• Email
  • Print

Flunking the Schools

In response to:

The Schools Flunk Out from the April 12, 1984 issue

To the Editors:

Andrew Hacker’s review of eight books and reports on education [NYR, April 12] attributes the decline of SAT scores and the rising dropout rate to the fact that “America is not a classless society” and good students come from “middle-class households [that] share enough of the academic culture so that they adapt relatively easily to what is required in the classroom.”

I disagree. Hacker quotes a principal who says, correctly, that many of our high school students “can hardly read and write.” This is not something for which parents and homes should be blamed. Rather, it is due to the fact that our elementary schools have fallen down on the job. Some fifty years ago, with great fanfare, they switched from the alphabet and phonics to the wholly unscientific “look-and-say”—that is, word-guessing—method of teaching reading. By doing so, they destroyed the foundation of all future learning.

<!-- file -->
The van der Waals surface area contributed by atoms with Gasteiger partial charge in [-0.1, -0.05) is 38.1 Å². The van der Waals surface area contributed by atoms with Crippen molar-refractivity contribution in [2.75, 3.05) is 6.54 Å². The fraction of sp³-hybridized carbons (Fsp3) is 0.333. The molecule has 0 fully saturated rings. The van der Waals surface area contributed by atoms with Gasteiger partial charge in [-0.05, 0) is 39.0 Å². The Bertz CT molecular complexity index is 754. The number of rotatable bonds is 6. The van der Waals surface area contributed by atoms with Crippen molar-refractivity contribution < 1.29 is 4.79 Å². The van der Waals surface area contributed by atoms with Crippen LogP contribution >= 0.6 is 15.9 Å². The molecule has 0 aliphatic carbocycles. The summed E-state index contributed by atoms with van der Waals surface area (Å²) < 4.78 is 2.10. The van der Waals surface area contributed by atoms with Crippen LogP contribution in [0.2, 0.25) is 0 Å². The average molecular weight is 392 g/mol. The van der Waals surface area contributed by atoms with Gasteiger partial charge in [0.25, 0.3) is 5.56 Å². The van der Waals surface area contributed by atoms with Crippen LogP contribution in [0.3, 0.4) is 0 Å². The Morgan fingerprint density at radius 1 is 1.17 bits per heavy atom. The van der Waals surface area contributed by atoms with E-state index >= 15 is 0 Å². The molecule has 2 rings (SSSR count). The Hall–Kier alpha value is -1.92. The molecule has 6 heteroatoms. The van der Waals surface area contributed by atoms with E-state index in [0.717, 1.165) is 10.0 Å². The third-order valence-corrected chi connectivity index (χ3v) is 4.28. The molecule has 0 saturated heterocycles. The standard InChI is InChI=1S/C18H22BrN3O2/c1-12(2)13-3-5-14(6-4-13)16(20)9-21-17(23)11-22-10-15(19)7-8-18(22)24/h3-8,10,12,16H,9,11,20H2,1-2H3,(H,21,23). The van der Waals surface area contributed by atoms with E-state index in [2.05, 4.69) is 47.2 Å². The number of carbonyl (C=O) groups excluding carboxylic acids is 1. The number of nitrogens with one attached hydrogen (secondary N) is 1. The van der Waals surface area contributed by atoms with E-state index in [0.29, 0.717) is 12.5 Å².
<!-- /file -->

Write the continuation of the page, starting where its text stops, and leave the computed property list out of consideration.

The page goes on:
This may seem like a simplistic explanation of a vast and complex phenomenon, but it is based on mountains of solid scientific evidence.

Rudolf Flesch

Dobbs Ferry, New York

  • Email
  • Print